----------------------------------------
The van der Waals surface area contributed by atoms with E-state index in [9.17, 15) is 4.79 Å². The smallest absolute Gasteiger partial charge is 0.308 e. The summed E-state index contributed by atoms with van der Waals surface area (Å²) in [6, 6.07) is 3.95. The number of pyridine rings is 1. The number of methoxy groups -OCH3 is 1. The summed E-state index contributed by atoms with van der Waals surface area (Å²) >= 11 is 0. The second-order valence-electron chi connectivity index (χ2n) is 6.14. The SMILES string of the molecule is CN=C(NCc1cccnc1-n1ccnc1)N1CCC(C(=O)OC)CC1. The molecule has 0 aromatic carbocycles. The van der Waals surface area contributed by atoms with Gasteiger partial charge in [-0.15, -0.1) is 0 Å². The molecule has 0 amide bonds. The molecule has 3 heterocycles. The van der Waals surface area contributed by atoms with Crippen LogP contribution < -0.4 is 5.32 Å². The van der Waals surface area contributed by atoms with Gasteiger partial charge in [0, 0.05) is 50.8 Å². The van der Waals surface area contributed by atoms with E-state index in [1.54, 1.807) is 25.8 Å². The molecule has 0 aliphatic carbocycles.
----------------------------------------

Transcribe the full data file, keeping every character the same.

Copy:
The van der Waals surface area contributed by atoms with E-state index in [9.17, 15) is 4.79 Å². The smallest absolute Gasteiger partial charge is 0.308 e. The summed E-state index contributed by atoms with van der Waals surface area (Å²) in [6, 6.07) is 3.95. The number of pyridine rings is 1. The number of methoxy groups -OCH3 is 1. The summed E-state index contributed by atoms with van der Waals surface area (Å²) >= 11 is 0. The second-order valence-electron chi connectivity index (χ2n) is 6.14. The SMILES string of the molecule is CN=C(NCc1cccnc1-n1ccnc1)N1CCC(C(=O)OC)CC1. The molecule has 0 aromatic carbocycles. The van der Waals surface area contributed by atoms with Gasteiger partial charge in [-0.15, -0.1) is 0 Å². The molecule has 0 amide bonds. The molecule has 3 heterocycles. The van der Waals surface area contributed by atoms with Crippen LogP contribution < -0.4 is 5.32 Å². The van der Waals surface area contributed by atoms with Gasteiger partial charge in [0, 0.05) is 50.8 Å². The van der Waals surface area contributed by atoms with E-state index in [1.54, 1.807) is 25.8 Å². The molecule has 0 aliphatic carbocycles.